Confessions of a romance addict. When I was in high school, my best friend and I devoured Harlequins. So in a fit of inspiration, I decided I could write romance. My first attempt was seventeen pages on school-ruled paper and an obvious rip-off of the last Harlequin I’d read. Since then my love for romance hasn’t diminished. Even when I read other genres, I really appreciate a good romantic sub-plot.
I’ve always had a vivid imagination. Daydreaming is my thing. I’ve wondered often what it would be like to live a different life in a different place with different people. My daydreaming made me feel guilty until I got the brilliant idea to write it instead of dream it.
So in the spring of 2005, I hunkered over my old IBM desktop and started writing. My first manuscript was the story of a has-been country singer and a brand new best selling author. I had an enormous crush on my hero. Jack was based on a real person, and I wrote him maybe a little too real. And who couldn’t see me in my heroine Sara? After all, what did I want to become? I got my first dose of constructive criticism when I gave the finished manuscript to my mother-in-law to read. As a former editor with a magazine and a voracious reader of romance, she had plenty to say.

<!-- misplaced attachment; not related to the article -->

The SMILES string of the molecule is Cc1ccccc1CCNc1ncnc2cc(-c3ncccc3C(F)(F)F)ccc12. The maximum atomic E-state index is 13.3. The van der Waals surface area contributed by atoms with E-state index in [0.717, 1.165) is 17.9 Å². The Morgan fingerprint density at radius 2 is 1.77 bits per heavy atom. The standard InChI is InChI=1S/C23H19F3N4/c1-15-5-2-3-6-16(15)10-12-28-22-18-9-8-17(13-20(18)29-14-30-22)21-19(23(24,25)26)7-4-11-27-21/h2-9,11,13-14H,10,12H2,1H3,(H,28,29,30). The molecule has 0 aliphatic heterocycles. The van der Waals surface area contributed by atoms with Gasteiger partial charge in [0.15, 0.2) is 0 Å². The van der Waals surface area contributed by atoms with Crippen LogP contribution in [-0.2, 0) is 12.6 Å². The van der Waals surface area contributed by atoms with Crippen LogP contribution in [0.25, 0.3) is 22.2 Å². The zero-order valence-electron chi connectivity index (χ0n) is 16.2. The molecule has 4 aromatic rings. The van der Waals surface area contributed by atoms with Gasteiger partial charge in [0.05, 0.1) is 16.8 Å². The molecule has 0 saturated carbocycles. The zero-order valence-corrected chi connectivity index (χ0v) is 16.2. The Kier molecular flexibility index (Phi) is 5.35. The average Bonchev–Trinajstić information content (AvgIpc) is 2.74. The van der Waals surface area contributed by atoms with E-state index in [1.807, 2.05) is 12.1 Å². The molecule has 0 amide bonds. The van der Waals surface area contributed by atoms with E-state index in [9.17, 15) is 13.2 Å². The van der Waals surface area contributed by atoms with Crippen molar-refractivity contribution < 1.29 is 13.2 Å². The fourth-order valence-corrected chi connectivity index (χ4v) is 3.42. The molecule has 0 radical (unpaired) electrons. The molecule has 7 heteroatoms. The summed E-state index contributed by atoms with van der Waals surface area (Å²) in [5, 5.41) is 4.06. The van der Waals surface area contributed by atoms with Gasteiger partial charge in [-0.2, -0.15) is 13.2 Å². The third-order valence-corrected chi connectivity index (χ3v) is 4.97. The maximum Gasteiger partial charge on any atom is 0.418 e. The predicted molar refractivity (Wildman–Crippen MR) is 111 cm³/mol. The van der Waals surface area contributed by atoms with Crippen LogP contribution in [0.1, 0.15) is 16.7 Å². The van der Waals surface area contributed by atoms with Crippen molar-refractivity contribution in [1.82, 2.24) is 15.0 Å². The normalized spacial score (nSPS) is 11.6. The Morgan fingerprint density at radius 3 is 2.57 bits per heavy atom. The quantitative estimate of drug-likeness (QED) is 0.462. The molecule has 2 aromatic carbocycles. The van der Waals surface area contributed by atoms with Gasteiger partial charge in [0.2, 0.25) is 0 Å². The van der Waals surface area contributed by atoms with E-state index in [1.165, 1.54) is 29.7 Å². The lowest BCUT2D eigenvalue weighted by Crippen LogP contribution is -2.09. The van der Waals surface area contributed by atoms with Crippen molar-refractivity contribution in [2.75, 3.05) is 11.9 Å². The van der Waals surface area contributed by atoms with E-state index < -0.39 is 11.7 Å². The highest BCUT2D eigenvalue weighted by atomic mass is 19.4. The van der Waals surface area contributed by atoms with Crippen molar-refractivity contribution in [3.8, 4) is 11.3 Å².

Lesson #1. If you’re going to make your heroine even remotely resemble yourself, don’t write her doing anything spiteful, selfish, or just plain uncool. Readers of romance need to like the heroine, especially if the reader is your mother-in-law.
So with that vital lesson behind me, I tossed that manuscript into the dustbin of my hard drive and set out to create a heroine that didn’t resemble me in the least. My next manuscript had a great group of characters, the nucleus of an ensemble cast. I was so enamored with these characters I wrote a four book series set in Colorado. My mother-in-law liked these characters much better than Jack and Sara.
Do you remember your first manuscript? Who were the main characters? What lesson did you learn from your first experience with the world of publishing?